In light of recent and well-publicized national security breaches, many organizations businesses are taking a closer look at how they protect their mission critical assets and resources — especially those which are highly sensitive and/or core to operational function. This is true in many vertical markets, including government, energy production, post production and many others.
Thinklogical, provider of KVM and video routing systems, is offering an industry white paper that explores best practices for designing KVM or video routing systems to help ensure more secure content.
According to the whitepaper, there are five basic criteria that should be followed:
• The system architecture should physically secure and separate the target of the attack (content or system operation) from the threat: people.
• The technologies used in the system should eliminate the ability to attack from a distance; that is, sniff or eavesdrop on the system.
• The system should allow the administrator to closely manage and control access in accordance with the organization’s security policies.
• The system should automatically and continuously monitor for and identify breaches.
• The system should be resilient; that is, it should be designed to not only withstand an attack, but also recover quickly following one.
Download the white paper, free of charge, here: thinklogical.com/white_papers
Q&A with Joe Pajer, president and CEO of Thinklogical
• AV Technology: What is the significance of this whitepaper for higher ed environments?
Joe Pajer: In today’s digital age, maintaining the security of confidential institutional and personal information is critical for all organizations. The white paper offers clear direction and common-sense best practices based on real-world examples that will help higher education technology managers and IT departments enhance their network infrastructure and improve their overall security practices while still supporting the institution’s mission.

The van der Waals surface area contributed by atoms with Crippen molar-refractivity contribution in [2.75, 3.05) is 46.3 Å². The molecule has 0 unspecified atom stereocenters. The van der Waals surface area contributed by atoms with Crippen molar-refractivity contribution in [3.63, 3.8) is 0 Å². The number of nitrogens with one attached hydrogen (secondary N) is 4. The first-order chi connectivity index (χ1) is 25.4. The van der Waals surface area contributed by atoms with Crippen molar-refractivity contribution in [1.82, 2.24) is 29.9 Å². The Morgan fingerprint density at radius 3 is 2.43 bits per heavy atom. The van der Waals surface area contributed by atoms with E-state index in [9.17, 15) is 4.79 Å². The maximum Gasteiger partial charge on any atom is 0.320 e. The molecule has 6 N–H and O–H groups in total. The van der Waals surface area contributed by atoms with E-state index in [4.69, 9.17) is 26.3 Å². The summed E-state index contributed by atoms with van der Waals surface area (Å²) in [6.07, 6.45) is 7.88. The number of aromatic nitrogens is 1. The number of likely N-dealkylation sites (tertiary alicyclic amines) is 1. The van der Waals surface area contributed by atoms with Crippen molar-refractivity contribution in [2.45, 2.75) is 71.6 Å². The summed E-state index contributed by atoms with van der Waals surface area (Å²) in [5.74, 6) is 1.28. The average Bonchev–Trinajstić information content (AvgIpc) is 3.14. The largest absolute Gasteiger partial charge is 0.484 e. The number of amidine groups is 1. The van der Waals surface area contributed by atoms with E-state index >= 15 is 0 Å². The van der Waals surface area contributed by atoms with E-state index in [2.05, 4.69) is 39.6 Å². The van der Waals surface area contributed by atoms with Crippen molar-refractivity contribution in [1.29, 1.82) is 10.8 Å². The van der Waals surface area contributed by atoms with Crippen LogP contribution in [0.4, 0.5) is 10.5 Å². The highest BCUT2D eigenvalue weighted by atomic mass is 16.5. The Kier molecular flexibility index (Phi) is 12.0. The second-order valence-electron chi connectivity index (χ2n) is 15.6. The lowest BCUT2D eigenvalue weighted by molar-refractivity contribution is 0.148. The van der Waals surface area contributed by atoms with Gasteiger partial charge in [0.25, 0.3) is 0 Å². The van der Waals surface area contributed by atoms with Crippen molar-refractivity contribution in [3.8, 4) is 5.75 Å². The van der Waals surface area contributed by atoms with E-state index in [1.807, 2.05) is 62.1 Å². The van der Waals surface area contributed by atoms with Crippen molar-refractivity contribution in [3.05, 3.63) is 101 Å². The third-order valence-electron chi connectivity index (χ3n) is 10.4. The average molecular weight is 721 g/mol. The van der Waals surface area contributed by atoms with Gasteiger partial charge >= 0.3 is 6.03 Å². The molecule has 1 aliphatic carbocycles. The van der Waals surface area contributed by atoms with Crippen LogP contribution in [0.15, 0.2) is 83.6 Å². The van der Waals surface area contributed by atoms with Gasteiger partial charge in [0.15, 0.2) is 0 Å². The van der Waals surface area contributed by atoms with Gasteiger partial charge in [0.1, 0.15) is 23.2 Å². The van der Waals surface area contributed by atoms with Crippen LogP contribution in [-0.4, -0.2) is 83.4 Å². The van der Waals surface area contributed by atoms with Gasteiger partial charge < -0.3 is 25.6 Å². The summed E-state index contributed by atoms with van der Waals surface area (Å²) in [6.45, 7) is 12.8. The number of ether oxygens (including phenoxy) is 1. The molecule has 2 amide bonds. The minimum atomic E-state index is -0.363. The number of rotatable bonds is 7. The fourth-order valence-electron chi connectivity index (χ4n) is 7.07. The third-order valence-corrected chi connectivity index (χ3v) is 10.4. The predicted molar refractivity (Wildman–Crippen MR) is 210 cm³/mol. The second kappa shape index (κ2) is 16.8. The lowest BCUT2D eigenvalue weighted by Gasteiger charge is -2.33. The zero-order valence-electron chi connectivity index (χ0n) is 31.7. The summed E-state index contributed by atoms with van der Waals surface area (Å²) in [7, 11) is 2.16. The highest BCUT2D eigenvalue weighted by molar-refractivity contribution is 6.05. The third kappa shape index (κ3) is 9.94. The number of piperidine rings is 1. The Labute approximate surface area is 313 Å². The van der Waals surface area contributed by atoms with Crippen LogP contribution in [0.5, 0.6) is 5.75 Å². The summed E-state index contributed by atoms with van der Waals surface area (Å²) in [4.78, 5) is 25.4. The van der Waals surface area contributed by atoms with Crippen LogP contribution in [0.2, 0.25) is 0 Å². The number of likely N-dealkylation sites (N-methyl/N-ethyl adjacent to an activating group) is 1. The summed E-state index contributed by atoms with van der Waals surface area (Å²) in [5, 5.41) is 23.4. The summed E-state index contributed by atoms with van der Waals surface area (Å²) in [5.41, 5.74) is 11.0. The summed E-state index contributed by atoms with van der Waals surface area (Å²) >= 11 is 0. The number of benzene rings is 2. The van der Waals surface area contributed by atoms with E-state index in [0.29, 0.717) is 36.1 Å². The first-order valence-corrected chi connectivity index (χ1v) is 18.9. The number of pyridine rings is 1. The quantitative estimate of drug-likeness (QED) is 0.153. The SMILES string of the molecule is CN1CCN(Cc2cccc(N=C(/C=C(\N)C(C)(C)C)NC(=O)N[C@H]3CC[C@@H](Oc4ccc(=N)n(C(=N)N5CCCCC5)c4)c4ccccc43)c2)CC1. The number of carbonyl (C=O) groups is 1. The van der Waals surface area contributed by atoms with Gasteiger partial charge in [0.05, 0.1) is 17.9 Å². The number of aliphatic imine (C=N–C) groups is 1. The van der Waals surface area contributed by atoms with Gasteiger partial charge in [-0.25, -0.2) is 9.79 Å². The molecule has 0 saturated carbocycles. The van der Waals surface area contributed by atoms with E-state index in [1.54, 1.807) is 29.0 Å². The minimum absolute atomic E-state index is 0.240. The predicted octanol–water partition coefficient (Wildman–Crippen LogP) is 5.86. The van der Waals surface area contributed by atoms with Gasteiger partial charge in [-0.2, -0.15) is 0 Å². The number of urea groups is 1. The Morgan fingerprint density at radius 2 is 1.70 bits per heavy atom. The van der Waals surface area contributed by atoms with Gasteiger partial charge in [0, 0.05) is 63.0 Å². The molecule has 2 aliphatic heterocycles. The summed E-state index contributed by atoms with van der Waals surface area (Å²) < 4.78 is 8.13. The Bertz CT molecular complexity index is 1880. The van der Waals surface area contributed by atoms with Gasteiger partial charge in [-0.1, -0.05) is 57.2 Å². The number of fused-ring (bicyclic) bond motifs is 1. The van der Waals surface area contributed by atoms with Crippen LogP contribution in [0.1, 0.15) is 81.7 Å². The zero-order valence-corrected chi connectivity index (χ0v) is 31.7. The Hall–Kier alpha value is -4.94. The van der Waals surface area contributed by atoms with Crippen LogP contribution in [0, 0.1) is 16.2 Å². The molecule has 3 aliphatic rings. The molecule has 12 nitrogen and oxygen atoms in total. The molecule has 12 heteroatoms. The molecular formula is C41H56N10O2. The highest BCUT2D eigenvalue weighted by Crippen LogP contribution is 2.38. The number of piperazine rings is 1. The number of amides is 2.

• Can Thinklogical outline key best practices for university technology managers who need to meet the needs of thousands of on-site students, online learners, faculty, and staff?
Joe Pajer: Recent events have shown that the threat to institutional security often comes from within, whether it’s employees, contractors, or end users. Recognizing this, technology managers need to address how to best separate the data source (the PC or server) from the threat (the individual who may have malicious intent) while not compromising the need to maintain easy access to the data for legitimate uses.
From our experience, implementing an infrastructure that provides for moving the data source computers into more secure locations such as a data room or even an offsite facility, minimizing the ability to access the device and data via an external or USB drive or while still providing end users with control via a keyboard, video monitor, and mouse enhances the overall system security posture.
This separation of the PCs from the users can be up to several miles, using fiber optic cabling and Thinklogical equipment, with no noticeable degradation of performance or quality of the data or signal for the end user.
This type of infrastructure can be implemented in administrative offices, classrooms, libraries, common internet cafes and computer lounges, and other facilities where there are multiple public users accessing institutionally-managed computer assets.
• Will the increasing use of NFC and AirPrint wireless printing solutions from companies like Apple and Samsung affect network security?
Joe Pajer: Clearly, the proliferation of near field, Bluetooth, and wireless communications increases the potential exposure of confidential data to possible intrusion threats. Technology managers will need to embrace these productivity-enhancing capabilities but do so within the framework of a comprehensive data security architecture that minimizes the likelihood of a data breach while maximizing the end-user experience.
• What is a secure university system going to look like five years from now? What are the key elements/components/recipes for success?
Joe Pajer: Traditionally, university systems have been designed and developed with user needs and cost management as the top priorities. Technology managers will need to add data security and system access to the list of key requirements that must be addressed in designing university systems and procuring the software and hardware required. The challenge will be to continue to effectively support the university’s mission and ease of access for users while maintaining the highest level of security as is practical.